The woman who was next in line to become Puerto Rico's governor after the current governor resigned amid massive protests said Sunday that she does not want the position.
Justice Secretary Wanda Vázquez said she does not want to assume the role of governor and has asked departing Gov. Ricardo Rosselló to appoint someone else to replace him instead.
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By law, the island's secretary of state would succeed Rosselló, but no one has been confirmed for that position since Luis G. Rivera Marín — who was involved in the same scandal that brought down Rosselló — submitted his resignation July 13.
"I reiterate, I have no interest in occupying the position of Governor," Vázquez said in a tweet Sunday. "It is a Constitutional opinion. I hope that the Governor identifies and submits a candidate for the position of Secretary of State before August 2 and I have told him so."
Puerto Ricans generally see Vázquez as an unfavorable replacement because she is seen as loyal to Rosselló. The hashtag #WandaRenuncia (or "Wanda, resign") started trending on Twitter immediately after Rosselló's announced that he would be resigning.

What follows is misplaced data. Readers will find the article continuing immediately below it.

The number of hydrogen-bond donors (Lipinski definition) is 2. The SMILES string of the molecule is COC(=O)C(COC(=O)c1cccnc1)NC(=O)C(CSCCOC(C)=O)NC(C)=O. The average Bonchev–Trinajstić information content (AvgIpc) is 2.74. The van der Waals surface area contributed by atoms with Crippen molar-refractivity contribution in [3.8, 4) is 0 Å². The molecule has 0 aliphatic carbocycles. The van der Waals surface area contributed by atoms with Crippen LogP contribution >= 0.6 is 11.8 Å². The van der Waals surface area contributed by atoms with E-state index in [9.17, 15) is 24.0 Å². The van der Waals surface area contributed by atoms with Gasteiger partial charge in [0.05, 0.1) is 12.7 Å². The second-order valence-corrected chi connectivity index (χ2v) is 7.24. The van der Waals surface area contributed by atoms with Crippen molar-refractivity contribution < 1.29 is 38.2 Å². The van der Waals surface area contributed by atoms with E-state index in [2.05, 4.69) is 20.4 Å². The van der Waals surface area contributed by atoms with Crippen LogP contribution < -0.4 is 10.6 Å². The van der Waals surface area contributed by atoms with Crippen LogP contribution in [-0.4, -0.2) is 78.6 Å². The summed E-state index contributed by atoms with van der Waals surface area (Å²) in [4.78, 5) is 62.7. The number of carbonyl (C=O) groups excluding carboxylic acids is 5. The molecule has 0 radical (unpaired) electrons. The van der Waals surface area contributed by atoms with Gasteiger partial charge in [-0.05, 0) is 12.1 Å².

The island protested for nearly two weeks after almost 900 pages of leaked private chats between the governor and several island officials set off a wave of scandal on the island. The chats, on the encrypted messaging app Telegram, shocked islanders for their vulgarity and crassness and raised questions about possible conflicts of interest and violations of the law.
The group, which included the former secretary of state, exchanged profanity-laced, misogynistic and homophobic comments as well as barbed and cynical remarks about different topics, including jokes about deaths following Hurricane María in 2017.
Vázquez initially described the leaked chats as "incorrect," but not illegal. She later announced that she would recuse herself from any investigation because she was mentioned in the chats.
Puerto Ricans took to the streets in record-setting numbers to demand Rosselló step down, including the largest protest in the island's history — 100,000 to 500,000 people taking to the streets and shouting "Ricky, Renuncia!" ("Ricky, Resign!").